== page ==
Entry of Alternative Fuels in a Volatile U.S. Gasoline Market

By Vedenov, Dmitry V.; Duffield, James A. et al. | Journal of Agricultural and Resource Economics, April 2006 | Go to article overview

Entry of Alternative Fuels in a Volatile U.S. Gasoline Market


Vedenov, Dmitry V., Duffield, James A., Wetzstein, Michael E., Journal of Agricultural and Resource Economics


Dramatic increases in levels and volatility of gasoline prices observed in recent years may create market incentives for adoption of alternative fuels characterized by lower price volatility. This hypothesis is investigated by applying the real-options pricing approach to develop optimal thresholds for switching from conventional gasoline to alternative fuels such as ethanol blends. The main result of the paper is that given the historical price patterns of conventional gasoline and ethanol, switching to ethanol blends is an economically sound decision provided this does not decrease efficiency of the vehicle. Analysis of data subsamples during the periods of higher volatility of gasoline prices (Gulf War and War on Terrorism) provides even stronger support for this result.

Key words: alternative fuels, decision making under uncertainty, ethanol, price volatility, real options

Introduction

Since the turn of the 21st century, the volatility in gasoline prices causing price "spikes" has become increasingly common (Ashton and Upton, 2004). Gasoline prices tend to exhibit asymmetry, with steep price spikes followed by gentle declines. U.S. Energy Information Administration data confirm this price asymmetry, where retail prices typically rise more rapidly than they fall (Cook, 1999). Such volatility harms the entire macroeconomy and is at least partially responsible for the U.S. economy falling into the 2001 recession. As reported by Ferderer (1996), oil price volatility, which directly impacts gasoline volatility, affects the entire U.S. economy through sectoral shocks and uncertainty. Irreversible investment decisions adversely affected by this volatility have placed a significant drag on the economy. This is consistent with the results of Kneller and Young (2001) who found that oil price volatility is robustly negatively correlated with economic growth. Not surprisingly, corporate stock prices also respond inversely to increased price volatility of petroleum products (Sadorsky, 1999).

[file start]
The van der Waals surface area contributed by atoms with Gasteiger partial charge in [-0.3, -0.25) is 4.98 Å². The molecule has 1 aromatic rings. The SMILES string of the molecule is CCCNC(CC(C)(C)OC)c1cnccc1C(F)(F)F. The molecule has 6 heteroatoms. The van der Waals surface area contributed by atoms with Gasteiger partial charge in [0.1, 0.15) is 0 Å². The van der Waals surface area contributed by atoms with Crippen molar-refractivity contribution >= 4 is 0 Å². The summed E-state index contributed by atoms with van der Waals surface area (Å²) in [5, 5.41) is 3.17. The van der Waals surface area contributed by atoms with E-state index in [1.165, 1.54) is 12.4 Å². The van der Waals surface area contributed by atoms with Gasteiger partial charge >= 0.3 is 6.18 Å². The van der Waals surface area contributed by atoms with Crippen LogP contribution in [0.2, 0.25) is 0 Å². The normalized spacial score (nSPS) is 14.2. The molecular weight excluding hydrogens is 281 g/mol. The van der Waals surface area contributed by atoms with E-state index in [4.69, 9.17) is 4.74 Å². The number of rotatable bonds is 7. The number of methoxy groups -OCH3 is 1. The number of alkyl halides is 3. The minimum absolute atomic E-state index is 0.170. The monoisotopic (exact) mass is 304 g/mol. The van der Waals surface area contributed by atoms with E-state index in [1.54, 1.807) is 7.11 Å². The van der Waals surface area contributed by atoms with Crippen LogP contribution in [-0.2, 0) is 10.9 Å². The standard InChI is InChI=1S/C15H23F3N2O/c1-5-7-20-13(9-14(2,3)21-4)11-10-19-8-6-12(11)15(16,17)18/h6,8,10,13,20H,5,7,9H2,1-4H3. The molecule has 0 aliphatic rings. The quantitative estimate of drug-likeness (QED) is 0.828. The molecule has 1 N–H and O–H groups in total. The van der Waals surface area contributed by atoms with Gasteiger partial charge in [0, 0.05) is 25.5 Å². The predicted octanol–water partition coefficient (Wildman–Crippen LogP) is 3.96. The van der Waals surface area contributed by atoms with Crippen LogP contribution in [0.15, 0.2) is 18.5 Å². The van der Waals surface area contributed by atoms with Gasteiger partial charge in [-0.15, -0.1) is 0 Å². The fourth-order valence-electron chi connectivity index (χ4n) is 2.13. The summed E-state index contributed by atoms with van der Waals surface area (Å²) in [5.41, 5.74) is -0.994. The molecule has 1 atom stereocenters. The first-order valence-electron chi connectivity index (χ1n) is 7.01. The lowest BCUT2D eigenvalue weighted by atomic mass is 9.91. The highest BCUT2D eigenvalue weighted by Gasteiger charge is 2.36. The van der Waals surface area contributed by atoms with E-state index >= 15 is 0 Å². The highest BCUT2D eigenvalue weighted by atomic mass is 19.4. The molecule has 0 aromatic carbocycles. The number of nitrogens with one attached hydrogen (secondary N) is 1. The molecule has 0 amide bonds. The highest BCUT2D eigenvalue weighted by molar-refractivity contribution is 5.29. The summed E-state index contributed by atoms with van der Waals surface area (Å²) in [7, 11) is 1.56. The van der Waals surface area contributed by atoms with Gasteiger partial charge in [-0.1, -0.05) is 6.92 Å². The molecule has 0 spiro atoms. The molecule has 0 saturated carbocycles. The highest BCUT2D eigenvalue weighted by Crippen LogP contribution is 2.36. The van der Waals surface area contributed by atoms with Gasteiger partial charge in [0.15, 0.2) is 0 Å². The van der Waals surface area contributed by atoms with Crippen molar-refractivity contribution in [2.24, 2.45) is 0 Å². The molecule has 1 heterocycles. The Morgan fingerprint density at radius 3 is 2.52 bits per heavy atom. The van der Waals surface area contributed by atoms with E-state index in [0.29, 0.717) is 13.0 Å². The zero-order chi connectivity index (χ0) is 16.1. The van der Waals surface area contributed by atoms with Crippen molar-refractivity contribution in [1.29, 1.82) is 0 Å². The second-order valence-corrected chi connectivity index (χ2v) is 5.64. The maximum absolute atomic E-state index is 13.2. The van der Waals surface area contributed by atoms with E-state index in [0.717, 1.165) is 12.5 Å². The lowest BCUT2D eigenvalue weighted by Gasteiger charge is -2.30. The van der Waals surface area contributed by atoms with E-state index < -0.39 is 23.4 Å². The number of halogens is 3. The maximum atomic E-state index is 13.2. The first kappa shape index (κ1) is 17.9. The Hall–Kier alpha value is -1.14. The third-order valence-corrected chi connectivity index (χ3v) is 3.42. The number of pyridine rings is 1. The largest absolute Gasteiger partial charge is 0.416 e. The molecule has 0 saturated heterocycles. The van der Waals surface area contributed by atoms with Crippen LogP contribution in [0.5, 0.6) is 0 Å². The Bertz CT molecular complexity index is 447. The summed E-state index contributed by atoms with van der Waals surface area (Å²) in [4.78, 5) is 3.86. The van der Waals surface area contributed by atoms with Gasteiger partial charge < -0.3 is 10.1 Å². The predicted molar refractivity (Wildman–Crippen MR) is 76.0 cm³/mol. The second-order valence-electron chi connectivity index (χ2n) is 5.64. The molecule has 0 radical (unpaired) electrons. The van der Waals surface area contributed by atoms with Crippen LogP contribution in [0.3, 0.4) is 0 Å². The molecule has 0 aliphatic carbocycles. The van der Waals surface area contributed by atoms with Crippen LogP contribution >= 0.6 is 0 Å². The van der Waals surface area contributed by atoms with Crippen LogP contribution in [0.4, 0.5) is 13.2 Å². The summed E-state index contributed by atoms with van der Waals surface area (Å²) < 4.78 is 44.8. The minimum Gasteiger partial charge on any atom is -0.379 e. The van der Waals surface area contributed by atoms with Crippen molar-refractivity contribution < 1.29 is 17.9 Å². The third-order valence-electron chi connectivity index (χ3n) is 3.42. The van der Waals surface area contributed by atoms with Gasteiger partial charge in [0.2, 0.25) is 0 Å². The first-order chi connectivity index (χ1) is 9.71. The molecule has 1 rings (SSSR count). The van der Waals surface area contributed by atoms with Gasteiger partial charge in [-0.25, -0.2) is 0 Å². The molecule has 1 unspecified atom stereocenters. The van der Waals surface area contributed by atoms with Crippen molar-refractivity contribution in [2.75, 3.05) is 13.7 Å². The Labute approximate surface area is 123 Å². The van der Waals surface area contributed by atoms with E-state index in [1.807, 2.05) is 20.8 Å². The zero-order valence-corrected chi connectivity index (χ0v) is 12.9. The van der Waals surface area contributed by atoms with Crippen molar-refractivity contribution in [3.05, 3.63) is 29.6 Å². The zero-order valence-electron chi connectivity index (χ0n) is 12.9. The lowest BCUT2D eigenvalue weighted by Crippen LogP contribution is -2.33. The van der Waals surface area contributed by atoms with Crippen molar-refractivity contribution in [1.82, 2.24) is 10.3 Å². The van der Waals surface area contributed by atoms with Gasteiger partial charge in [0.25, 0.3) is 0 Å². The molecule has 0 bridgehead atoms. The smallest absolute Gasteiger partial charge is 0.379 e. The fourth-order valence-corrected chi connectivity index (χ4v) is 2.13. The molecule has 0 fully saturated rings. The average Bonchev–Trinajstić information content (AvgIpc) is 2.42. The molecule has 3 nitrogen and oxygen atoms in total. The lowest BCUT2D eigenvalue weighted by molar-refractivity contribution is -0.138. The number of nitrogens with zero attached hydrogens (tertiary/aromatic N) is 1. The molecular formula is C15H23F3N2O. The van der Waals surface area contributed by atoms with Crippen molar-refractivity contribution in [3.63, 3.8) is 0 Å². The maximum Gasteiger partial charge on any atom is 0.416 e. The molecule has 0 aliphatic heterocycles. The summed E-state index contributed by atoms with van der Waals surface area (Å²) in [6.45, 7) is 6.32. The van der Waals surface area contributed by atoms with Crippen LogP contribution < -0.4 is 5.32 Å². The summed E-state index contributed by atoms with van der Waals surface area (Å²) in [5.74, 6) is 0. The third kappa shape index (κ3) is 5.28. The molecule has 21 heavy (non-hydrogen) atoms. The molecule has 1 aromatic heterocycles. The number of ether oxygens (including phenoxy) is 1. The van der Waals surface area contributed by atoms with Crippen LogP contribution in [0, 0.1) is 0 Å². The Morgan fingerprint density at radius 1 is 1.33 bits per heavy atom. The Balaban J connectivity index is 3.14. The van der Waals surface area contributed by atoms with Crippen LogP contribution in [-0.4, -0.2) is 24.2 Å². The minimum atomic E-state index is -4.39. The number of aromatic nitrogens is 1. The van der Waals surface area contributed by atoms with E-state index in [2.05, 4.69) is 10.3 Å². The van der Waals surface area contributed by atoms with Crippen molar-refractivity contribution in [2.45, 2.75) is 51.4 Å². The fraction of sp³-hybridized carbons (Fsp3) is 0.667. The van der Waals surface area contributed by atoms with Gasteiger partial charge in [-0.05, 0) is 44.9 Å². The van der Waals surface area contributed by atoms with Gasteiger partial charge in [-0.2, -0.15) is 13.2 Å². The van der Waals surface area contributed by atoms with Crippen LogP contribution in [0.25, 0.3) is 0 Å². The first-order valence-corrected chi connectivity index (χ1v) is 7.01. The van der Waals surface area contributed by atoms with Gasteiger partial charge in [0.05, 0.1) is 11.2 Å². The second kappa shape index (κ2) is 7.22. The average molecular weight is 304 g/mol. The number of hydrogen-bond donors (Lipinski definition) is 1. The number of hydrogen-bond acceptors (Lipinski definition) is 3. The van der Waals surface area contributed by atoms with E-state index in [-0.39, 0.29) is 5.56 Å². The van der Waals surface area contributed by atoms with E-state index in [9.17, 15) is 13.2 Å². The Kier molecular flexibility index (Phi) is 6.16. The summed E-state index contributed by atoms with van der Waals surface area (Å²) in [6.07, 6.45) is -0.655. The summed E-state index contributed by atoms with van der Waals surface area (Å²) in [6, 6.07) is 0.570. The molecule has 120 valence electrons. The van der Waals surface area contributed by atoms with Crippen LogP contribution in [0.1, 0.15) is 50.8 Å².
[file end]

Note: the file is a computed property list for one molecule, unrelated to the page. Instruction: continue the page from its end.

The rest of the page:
Alternative hypotheses have emerged as explanations for the increased gasoline price volatility. Crude oil costs are certainly a contributing factor, but Speir (2004) concludes oil price volatility alone explains less than half of gasoline price movements. This result is supported by Ashton and Upton (2004) who cite changes in inventory carrying levels, increased concentration and vertical integration of the petroleum industry, and the advent of boutique fuels as major factors in increased price volatility.

With world demand for oil continuing to increase and U.S. refiners operating at full capacity, a tight market for gasoline currently exists (Speir, 2004). In such a market, price volatility is reinforced when a boutique of fuel types creates unique local markets with barriers that prevent the reallocation of fuels for meeting changes in short-run regional demands (Hutzler and Shore, 2002).

With upward-trending oil prices and heightened concerns over energy security stemming from the 9/11 terrorists attacks, expanding domestic renewable fuel production has become a major policy objective for the United States. Renewable fuels are generally more expensive than their petroleum counterparts and require government support in order to compete in the U.S. fuel market. For example, since the late 1980s, ethanol producers have enjoyed a motor fuel tax credit, currently standing at $0.51 per gallon.

Efforts to promote renewable fuel production have intensified in the past few years, as the U.S. Congress and many states have adopted numerous policies to increase the use of domestic ethanol and biodiesel in the U.S. transportation sector (Collins and Duffield, 2005; North Carolina Solar Center, 2005). In addition, environmental regulations, such as the Clean Air Act Amendments of 1990, have been passed to encourage the replacement of petroleum fuels with renewable fuels to address air quality concerns. …

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Entry of Alternative Fuels in a Volatile U.S. Gasoline Market
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